Other developers working on the project, including the Holland Partner Group, Habitat for Humanity and Brothers Redevelopment, have committed to developing the site and will also have big wins if voters lift the easement.

Hancock's administration has pushed this project, as has Laura Aldrete, the head of Community Planning and Development, who thanked the mayor in a December 6 email for "unwavering support."

She described the adoption of the Park Hill Golf Course Area Plan as "a sweet victory considering the challenge before us." After thanking Parks and Recreation head Happy Haynes for her support and the City Attorney's Office for finding a legal path to push the redevelopment, she wrote, "There is levity and a skip in our step..."

Kevin Marchman, the president of the Northeast Park Hill Coalition and former head of the Denver Housing Authority and a former assistant secretary for the U.S. Housing and Urban Development, supports the project.

He notes, in comments submitted to the Clerk and Recorder's Office, that 2O will create much-needed affordable housing and Denver's fourth-largest park. He added the site is and has always been privately owned. Because Northeast Park Hill is a food desert, a grocery store is needed and the site guarantees space for one (though a grocery store is not guaranteed). The project will also include $150,000 for funding jobs and workforce development for local businesses. These commitments to the community are codified in "a legally enforceable development agreement" with the city.

Who's against it?

The main group opposing the redevelopment of the Park Hill Golf Course site is Yes for Parks and Open Space, whose slogan is "Developers can't buy Denver." The group describes the current struggle to defeat 2-O as "the final round in the fight to preserve open space" and the developer and city as "Goliath."

This group wants the entire land to be converted from a golf course to a park. This vision is based on a legal theory that the conservation easement's purpose is to preserve open space and recreation -- not golf. Proving the validity of that theory would likely require a city-backed amendment of the easement to strip golf requirements from the contract and a likely court battle.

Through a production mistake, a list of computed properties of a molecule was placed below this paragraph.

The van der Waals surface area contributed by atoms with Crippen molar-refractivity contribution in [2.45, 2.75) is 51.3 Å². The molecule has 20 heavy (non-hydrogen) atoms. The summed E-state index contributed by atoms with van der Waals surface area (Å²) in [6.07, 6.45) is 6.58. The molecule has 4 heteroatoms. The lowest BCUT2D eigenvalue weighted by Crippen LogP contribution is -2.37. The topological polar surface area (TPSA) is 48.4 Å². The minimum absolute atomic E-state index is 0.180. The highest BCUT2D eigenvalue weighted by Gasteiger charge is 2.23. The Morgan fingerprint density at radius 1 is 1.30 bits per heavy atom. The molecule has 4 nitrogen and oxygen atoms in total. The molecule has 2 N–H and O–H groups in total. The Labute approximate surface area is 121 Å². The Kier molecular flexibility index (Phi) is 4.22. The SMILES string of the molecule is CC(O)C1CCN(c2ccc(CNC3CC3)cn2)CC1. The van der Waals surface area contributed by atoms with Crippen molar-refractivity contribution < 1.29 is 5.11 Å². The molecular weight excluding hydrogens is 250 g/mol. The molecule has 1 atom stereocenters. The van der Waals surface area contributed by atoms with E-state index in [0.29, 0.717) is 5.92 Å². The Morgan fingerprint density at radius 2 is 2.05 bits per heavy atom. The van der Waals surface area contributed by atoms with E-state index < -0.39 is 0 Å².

Save Open Space and other opponents of the development filed a lawsuit in February to block Westside's efforts. Individuals backing the lawsuit include former City Council member Rafael Espinoza, community activist Jeff Fard, Tate, and Denver School Board member Xochitl Gaytan. The defendants in the suit include Hancock, the city, City Council and ACM Park Hill JV VII LLC, a subsidiary of Westside.

"While the proposed development is completely antithetical to any of the conservation purposes that are defined in and protected by the 2019 Conservation Easement, this process has proceeded, at considerable taxpayer expense, without any request for a court determination conservation easement intact," the suit states.

What's the group's hope?

"Our ultimate goal is to have the City purchase the land for a fabulous regional park paying no more than the fair market value of the land as encumbered by the PHGC Land Conservation Easement," according to its website.

Former state senator and current City Council candidate Penfield Tate III, and Denver mayoral candidate Lisa Calderón have been vocal opponents from the beginning of the project. Mayoral candidate Ean Thomas Tafoya has also spoken at City Council about his concerns about the development.

Park Hill residents have been divided on the issue.

Opponents argue the land could be better used to improve the city's tree canopy and that open space serves as the city's lungs.

Proponents of the project characterize Save Open Space and the opponents as anti-housing. But many opponents of the golf course redevelopment have pointed to the industrial part of Northeast Park Hill, less than a block from the golf course, and other nearby neighborhoods along the A Line.

That part of the neighborhood includes many empty parking lots and one-story industrial buildings ripe for dense, mixed-use development. Why take over 155-acres of potential park when there is so much underused land nearby they ask?

Some opponents of the Park Hill Golf Course redevelopment argue that with much-needed housing already coming to the area around the 40th and Colorado A Line stop, a public park would be a crucial amenity and that the city should have the foresight to create one. Preserving parks and building housing shouldn't be viewed as mutually exclusive, opponents note.

The Denver Post editorial board also came out against the redevelopment, arguing that city officials are handing over a valuable public asset, the conservation easement, to a developer and not getting a good deal. The easement's value, the Denver Post estimates, is $184 million. The city, the editorial board argues, failed to assess the value. While the paper acknowledged that voting no on the deal could result in the land being abandoned for years, the editorial board argued the city should assess the easement's value, go back to the table, renegotiate a better deal and revisit the issue with voters in November.